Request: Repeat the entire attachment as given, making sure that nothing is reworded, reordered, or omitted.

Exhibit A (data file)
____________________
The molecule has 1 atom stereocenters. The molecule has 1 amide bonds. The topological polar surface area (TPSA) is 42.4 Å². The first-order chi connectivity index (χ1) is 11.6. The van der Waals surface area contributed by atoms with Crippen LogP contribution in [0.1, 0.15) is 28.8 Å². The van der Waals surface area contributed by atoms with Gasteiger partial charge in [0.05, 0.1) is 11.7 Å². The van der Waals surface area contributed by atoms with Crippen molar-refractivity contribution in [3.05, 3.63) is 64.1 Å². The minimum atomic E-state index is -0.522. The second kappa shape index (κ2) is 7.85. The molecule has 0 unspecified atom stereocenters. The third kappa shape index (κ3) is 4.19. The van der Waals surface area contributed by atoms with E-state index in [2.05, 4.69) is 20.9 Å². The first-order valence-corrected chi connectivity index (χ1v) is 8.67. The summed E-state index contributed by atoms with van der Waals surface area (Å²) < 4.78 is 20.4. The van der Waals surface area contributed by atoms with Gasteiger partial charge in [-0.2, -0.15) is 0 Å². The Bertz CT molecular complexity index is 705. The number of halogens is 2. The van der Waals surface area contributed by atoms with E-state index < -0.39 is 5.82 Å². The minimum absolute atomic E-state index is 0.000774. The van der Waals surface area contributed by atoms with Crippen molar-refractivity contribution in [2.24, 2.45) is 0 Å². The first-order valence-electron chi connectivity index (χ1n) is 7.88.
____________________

The molecule has 1 atom stereocenters. The molecule has 1 amide bonds. The topological polar surface area (TPSA) is 42.4 Å². The first-order chi connectivity index (χ1) is 11.6. The van der Waals surface area contributed by atoms with Crippen LogP contribution in [0.1, 0.15) is 28.8 Å². The van der Waals surface area contributed by atoms with Gasteiger partial charge in [0.05, 0.1) is 11.7 Å². The van der Waals surface area contributed by atoms with Crippen molar-refractivity contribution in [3.05, 3.63) is 64.1 Å². The minimum atomic E-state index is -0.522. The second kappa shape index (κ2) is 7.85. The molecule has 0 unspecified atom stereocenters. The third kappa shape index (κ3) is 4.19. The van der Waals surface area contributed by atoms with E-state index in [2.05, 4.69) is 20.9 Å². The first-order valence-corrected chi connectivity index (χ1v) is 8.67. The summed E-state index contributed by atoms with van der Waals surface area (Å²) < 4.78 is 20.4. The van der Waals surface area contributed by atoms with Gasteiger partial charge in [-0.2, -0.15) is 0 Å². The Bertz CT molecular complexity index is 705. The number of halogens is 2. The van der Waals surface area contributed by atoms with E-state index < -0.39 is 5.82 Å². The minimum absolute atomic E-state index is 0.000774. The van der Waals surface area contributed by atoms with Crippen molar-refractivity contribution in [2.24, 2.45) is 0 Å². The first-order valence-electron chi connectivity index (χ1n) is 7.88.